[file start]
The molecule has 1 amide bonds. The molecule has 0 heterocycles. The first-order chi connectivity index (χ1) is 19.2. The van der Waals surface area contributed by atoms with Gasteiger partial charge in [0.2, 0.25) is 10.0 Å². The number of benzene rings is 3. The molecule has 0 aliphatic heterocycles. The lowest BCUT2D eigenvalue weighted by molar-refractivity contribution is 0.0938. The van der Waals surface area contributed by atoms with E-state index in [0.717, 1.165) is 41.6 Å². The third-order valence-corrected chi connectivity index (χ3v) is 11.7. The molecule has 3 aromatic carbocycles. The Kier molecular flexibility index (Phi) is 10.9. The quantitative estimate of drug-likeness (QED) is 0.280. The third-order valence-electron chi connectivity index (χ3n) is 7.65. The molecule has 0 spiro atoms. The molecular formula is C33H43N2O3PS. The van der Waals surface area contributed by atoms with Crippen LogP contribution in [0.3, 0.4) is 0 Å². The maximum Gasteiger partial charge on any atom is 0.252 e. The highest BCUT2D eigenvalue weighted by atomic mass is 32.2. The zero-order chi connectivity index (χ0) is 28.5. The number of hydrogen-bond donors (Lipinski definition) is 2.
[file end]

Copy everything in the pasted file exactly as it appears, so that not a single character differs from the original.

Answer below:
The molecule has 1 amide bonds. The molecule has 0 heterocycles. The first-order chi connectivity index (χ1) is 19.2. The van der Waals surface area contributed by atoms with Gasteiger partial charge in [0.2, 0.25) is 10.0 Å². The number of benzene rings is 3. The molecule has 0 aliphatic heterocycles. The lowest BCUT2D eigenvalue weighted by molar-refractivity contribution is 0.0938. The van der Waals surface area contributed by atoms with E-state index in [0.717, 1.165) is 41.6 Å². The third-order valence-corrected chi connectivity index (χ3v) is 11.7. The molecule has 3 aromatic carbocycles. The Kier molecular flexibility index (Phi) is 10.9. The quantitative estimate of drug-likeness (QED) is 0.280. The third-order valence-electron chi connectivity index (χ3n) is 7.65. The molecule has 0 spiro atoms. The molecular formula is C33H43N2O3PS. The van der Waals surface area contributed by atoms with Crippen LogP contribution in [0.3, 0.4) is 0 Å². The maximum Gasteiger partial charge on any atom is 0.252 e. The highest BCUT2D eigenvalue weighted by atomic mass is 32.2. The zero-order chi connectivity index (χ0) is 28.5. The number of hydrogen-bond donors (Lipinski definition) is 2.